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Withdrawing of high-fiber ingredients before marketing in finishing pigs

Effects of withdrawing of high-fiber may promote increased carcass yield and carcass weight percentage before marketing.

Thursday 17 May 2018 (8 months 4 days ago)

There may be economic advantages for using by-product ingredients when they are cost-effective, but, high amounts of dietary fiber at finishing phase may negatively affect carcass yield. Two experiments were conducted to determine the duration of high-fiber ingredient removal from finishing pig diets before marketing to restore carcass yield and carcass fat iodine value (IV), similar to pigs continuously fed a corn-soybean meal diet.

In experiment 1, 288 pigs (38.4 ± 0.3 kg of initial BW) were used in an 88-d study and fed either a low-fiber corn-soybean meal diet from day 0 to 88 or a high-fiber diet containing 30% corn distillers dried grains with solubles (DDGS) and 19% wheat middlings until day 20, 15, 10, 5, or 0 before slaughter. Then, switched back to the low-fiber corn-soybean meal diet. The diets were not balanced for net energy. Those pigs continuously fed the high-fiber diet tended to increase the average daily feed intake, and decrease both, Gain: Feed ratio (G:F) and carcass yield compared with pigs fed the low-fiber corn-soybean meal diet (from day 0 to 88). Throughout, pigs continuously fed the high-fiber diet had greater IV of jowl, backfat, belly, and ham collar fat than those fed the low-fiber corn-soybean meal diet. As days of withdrawal increased, pigs previously fed the high-fiber diet had a quadratic increase of carcass yield. Pigs continuously fed the high-fiber diet had heavier full large intestines (hot carcass weight percentage) than pigs fed the corn-soybean meal diet. Increasing the withdrawal time, the weight of full large intestine linearly increased and the belly fat IV tended to improve. In experiment 2, a total of 1,089 pigs (44.5 ± 0.1 kg of initial BW) were used in a 96-d study with the same dietary treatments as in experiment 1 with an exception. The pigs were fed the high-fiber diet until day 24, 19, 14, 9, or 0 before slaughter and then switched to the corn-soybean meal diet. Results indicated that pigs provided constantly the high-fiber diet had decreased average daily gain and G:F compared with those fed the low-fiber corn-soybean meal diet. Feeding the high-fiber diet and then switching to the low-fiber corn-soybean meal diet, tended to linearly improve G:F as increasing withdrawal period. Pigs fed the high-fiber diet throughout decreased the hot carcass weight percentage compared with those fed the low-fiber corn-soybean meal diet; which tended to increase quadratically as withdrawal period increased.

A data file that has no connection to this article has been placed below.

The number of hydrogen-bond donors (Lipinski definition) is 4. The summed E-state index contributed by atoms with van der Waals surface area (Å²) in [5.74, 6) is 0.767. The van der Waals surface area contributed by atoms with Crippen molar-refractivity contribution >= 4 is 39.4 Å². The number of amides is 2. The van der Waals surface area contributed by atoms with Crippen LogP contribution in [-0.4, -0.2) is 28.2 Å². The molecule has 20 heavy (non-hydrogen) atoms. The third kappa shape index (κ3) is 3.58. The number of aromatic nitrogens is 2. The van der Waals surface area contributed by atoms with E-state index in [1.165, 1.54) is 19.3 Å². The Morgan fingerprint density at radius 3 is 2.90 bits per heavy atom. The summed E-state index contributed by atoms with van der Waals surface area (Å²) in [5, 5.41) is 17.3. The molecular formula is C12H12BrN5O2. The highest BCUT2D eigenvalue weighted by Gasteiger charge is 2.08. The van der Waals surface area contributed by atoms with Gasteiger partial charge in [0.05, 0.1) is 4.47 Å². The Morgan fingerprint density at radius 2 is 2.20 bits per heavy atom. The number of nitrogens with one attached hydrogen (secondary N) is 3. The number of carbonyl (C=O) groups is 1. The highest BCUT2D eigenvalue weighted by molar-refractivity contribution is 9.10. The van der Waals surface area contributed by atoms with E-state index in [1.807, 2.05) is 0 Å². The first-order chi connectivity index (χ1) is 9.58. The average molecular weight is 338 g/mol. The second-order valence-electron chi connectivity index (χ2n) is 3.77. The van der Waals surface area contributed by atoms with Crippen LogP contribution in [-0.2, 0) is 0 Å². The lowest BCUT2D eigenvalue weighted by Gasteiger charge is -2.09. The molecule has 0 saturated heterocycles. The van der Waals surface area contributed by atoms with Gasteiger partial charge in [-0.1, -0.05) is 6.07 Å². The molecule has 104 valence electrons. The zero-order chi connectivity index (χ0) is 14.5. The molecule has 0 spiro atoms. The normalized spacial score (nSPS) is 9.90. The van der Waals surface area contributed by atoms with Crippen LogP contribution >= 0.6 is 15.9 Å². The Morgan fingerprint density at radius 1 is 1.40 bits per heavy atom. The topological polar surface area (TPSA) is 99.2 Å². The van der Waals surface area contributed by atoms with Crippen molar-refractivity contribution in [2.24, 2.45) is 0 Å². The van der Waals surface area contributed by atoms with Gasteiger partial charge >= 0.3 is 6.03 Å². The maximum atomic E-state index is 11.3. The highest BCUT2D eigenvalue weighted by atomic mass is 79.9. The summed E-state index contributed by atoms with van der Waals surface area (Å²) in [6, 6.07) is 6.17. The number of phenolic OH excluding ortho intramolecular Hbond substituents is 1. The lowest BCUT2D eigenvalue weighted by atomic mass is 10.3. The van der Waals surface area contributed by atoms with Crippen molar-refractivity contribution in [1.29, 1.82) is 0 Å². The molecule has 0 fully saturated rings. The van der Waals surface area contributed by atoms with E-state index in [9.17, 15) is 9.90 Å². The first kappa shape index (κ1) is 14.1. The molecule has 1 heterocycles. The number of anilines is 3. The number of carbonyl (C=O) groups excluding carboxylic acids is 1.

In conclusion, switching from a high-fiber diet to a corn-soybean meal diet for up to 24 d before market increased carcass yield (experiment 1) or carcass weight percentage (experiment 2) with the improvement most prominent during the first 5 to 9 d after withdrawal. Although reducing high-fiber can improve carcass fat IV; none of the withdrawal strategies restored it to levels similar to pigs fed the low-fiber diets.

Coble, K. F., DeRouchey, J. M., Tokach, M. D., Dritz, S. S., Goodband, R. D., and Woodworth, J. C. (2018). Effects of withdrawing high-fiber ingredients before marketing on finishing pig growth performance, carcass characteristics, and intestinal weights. Journal of Animal Science, 96(1), 168-180.


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